When an abnormal running state is detected, data Tsn and Ln are first loaded from the data table 11, and the sampling period is changed from Ts0 to Tsn. The duration Ln is set into a counter, which is a register (not illustrated) provided in the PWM signal generating section 8. The sampling period remains at Tsn until Ln is successively decreased to reach zero. That is to say, the frequency of the electromagnetic vibration tone of the motor is maintained at nearly 1/Tsn during Ln. When the count reaches zero, the next data is loaded. An electromagnetic tone having a frequency corresponding to its sampling period is maintained for its duration. In the same way, the frequency of the electromagnetic vibration tone is hereafter changed according to the data stored in the data table.
When an abnormal running state is detected in this embodiment, an alarm informing of this fact can be conveyed as a tone change by using an electromagnetic vibration tone generated from the motor. Therefore, it is not necessary to specially provide a display device or an alarm device for informing of the abnormal running state unlike the prior art. As a result, the apparatus can be provided at a lower cost.
FIG. 8 shows another embodiment of the present invention. FIG. 8 is a configuration diagram of a control circuit capable of producing a musical sound at the normal running state of the motor.
The sampling period control section 13 included in the control circuit 7 comprises the data table 11 and a musical scale generating section 13. If data of the sampling period Ts stored in the data table 11 is so set as to be limited to one period of the frequency of each musical interval of the musical scale included in music, it is possible to make the electromagnetic vibration tone of the motor nearly equivalent to the frequency of each musical interval of the musical scale.
FIG. 9 shows relationship between musical interval and frequency. For example, reference tone (la) has a frequency of 440 Hz, and (la) higher than that by one octave has a frequency of 880 Hz. By dividing the interval between them into twelve sections in accordance with the frequency ratios shown in FIG. 9, frequencies of respective musical intervals are defined. By setting the reciprocal of each frequency as data of the sampling period Ts and changing the duration Ln of each musical interval in proportion to the length of the note, therefore, it is possible to play music by using electromagentic vibration tones of the motor.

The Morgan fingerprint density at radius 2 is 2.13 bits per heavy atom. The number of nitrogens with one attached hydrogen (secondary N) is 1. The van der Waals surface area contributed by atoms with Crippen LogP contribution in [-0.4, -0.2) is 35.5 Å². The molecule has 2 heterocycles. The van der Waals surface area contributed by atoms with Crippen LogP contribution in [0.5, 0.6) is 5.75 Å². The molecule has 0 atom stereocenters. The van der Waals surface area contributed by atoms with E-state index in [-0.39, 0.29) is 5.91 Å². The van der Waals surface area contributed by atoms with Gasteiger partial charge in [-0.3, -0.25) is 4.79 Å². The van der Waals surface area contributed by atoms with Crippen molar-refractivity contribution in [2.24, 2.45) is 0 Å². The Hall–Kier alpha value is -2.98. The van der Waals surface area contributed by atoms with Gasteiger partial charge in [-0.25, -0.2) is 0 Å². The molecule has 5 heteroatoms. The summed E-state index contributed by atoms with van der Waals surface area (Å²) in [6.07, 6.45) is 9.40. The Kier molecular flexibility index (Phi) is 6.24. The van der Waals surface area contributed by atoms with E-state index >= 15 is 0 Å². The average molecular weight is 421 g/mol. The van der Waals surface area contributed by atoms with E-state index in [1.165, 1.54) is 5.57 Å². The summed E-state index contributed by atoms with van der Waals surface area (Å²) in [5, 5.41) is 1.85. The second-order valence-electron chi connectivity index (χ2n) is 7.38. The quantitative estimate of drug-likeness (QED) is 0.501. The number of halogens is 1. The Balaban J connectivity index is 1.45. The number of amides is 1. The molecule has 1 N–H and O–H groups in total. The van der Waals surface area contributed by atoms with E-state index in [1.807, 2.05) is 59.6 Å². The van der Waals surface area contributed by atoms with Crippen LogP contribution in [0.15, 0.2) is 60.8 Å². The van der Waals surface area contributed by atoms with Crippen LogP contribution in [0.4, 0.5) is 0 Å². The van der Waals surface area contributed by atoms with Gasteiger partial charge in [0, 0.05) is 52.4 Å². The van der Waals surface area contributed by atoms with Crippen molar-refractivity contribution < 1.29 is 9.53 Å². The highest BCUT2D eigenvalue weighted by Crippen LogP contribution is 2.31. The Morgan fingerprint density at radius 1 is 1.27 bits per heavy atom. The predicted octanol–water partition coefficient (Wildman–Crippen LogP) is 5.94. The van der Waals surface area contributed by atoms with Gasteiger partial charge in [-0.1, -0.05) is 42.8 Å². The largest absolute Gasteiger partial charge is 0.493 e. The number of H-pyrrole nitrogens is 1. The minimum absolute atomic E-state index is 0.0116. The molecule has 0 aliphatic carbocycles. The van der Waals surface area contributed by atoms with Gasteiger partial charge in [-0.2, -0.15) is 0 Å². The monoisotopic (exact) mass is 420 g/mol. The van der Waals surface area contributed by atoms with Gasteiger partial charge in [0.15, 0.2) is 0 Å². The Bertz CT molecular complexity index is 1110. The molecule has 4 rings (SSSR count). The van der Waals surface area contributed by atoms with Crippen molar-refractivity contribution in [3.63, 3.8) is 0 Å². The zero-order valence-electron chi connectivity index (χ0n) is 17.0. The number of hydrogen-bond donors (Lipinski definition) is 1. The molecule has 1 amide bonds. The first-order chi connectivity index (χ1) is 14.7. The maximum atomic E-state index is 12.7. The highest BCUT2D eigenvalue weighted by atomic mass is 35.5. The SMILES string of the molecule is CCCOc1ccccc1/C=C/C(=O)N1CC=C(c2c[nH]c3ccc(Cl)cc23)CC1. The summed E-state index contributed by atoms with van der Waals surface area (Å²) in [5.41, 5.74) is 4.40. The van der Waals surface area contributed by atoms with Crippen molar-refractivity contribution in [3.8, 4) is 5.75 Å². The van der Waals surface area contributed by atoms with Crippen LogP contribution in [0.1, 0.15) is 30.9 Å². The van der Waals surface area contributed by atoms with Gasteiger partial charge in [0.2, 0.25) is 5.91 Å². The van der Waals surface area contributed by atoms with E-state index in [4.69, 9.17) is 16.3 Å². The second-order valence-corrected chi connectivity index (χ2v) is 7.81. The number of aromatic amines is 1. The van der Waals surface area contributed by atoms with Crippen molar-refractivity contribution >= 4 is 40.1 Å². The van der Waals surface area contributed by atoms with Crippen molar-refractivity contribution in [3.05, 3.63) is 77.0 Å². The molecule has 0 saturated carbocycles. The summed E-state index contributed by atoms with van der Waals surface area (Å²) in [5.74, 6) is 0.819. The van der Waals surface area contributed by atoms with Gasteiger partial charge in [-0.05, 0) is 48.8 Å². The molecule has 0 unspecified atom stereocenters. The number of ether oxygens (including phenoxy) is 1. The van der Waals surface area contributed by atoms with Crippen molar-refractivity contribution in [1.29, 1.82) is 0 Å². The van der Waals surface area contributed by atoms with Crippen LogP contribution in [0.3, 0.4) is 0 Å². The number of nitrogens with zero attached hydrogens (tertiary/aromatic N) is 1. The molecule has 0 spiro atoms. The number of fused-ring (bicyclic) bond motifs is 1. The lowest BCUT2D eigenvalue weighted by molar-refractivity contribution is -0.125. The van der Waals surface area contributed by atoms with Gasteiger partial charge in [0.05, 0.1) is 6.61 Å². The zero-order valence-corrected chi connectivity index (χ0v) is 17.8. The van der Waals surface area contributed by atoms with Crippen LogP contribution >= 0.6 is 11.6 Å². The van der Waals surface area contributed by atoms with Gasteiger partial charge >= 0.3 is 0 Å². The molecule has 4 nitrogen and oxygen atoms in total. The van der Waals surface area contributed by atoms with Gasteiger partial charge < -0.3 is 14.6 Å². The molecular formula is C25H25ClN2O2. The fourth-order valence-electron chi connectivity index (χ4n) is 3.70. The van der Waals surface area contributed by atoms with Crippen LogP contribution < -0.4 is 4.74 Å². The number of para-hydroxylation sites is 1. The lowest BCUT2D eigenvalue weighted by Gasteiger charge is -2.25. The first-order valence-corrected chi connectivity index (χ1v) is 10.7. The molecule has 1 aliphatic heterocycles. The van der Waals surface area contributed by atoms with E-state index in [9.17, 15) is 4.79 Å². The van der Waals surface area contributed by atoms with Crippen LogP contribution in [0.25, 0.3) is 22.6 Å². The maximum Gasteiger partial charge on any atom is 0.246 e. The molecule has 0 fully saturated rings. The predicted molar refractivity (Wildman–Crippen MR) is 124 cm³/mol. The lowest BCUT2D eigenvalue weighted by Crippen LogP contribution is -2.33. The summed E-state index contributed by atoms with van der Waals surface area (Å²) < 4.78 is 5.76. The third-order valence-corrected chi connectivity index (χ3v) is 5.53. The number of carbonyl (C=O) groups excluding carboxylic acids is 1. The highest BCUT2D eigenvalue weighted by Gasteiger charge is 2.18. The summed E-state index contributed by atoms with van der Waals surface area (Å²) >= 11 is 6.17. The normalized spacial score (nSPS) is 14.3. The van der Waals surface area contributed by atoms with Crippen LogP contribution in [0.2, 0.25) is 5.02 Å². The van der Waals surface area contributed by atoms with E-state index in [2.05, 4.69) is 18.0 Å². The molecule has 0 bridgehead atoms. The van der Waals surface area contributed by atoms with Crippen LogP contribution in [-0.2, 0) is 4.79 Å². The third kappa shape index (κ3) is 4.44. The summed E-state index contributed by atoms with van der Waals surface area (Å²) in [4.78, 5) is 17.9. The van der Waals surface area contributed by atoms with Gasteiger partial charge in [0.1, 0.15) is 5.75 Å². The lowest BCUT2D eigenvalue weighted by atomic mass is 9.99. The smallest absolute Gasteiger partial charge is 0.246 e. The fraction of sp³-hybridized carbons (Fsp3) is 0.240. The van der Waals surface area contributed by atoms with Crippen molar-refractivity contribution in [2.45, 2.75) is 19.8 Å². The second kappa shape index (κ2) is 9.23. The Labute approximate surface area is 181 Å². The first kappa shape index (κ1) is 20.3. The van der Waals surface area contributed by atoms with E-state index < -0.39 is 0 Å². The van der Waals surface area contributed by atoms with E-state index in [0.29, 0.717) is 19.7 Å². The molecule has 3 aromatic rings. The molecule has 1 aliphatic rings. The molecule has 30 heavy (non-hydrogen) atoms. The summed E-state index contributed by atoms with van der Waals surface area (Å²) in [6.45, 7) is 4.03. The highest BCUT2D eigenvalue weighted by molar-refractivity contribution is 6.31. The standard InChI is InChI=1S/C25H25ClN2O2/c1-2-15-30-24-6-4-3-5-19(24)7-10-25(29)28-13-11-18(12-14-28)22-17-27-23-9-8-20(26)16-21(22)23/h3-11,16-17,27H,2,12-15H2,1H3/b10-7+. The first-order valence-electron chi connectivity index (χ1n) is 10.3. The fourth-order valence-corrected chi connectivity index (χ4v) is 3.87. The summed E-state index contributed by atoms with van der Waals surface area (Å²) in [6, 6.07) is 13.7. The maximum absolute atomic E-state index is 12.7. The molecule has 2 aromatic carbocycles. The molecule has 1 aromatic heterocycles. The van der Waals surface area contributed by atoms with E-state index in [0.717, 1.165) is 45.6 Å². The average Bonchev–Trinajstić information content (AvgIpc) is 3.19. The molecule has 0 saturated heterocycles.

By using the present embodiment, it becomes possible to change electromagnetic vibration tones of the motor, which have heretofore been noises offensive to the ear, into music.
Assuming now that the voltage is constant in the present embodiment, the power of the electromagnetic vibration tone of the motor becomes large at lower frequencies and small at higher frequencies. On the other hand, it is known that power spectrum distribution of comfortable tone with respect to frequency has large power in a low frequency region and has small power in a high frequency region as shown in FIG. 10. Therefore, it is known that the power spectrum distribution of FIG. 10 is also attained by making the electromagnetic vibration tones music as in the present embodiment, resulting in comfortable feeling.
FIGS. 11 and 12 show other embodiments of the present invention. In the examples shown in FIGS. 11 and 12, the ripple frequency of the motor current is directly detected, and the sampling period is so changed as to attain the desired ripple frequency. The command value Ts * of the sampling period is supplied from the abnormal state detecting section 12 shown in FIG. 11 or the musical scale generating section 13 to a comparing and calculating section 701. On the basis of the command value Ts * of the sampling period thus supplied and a ripple frequency fr supplied from a ripple frequency detecting section 702, the comparing and calculating section 701 performs the following proportion calculation and integration to derive the sampling period Ts. ##EQU1## KP and KI are proportion constant and integration constant, respectively. In the present embodiment, the precision in setting the ripple frequency of the motor current becomes high. It is thus possible to set the frequency of the electromagnetic tone generated from the motor at a predetermined value with higher precision so much.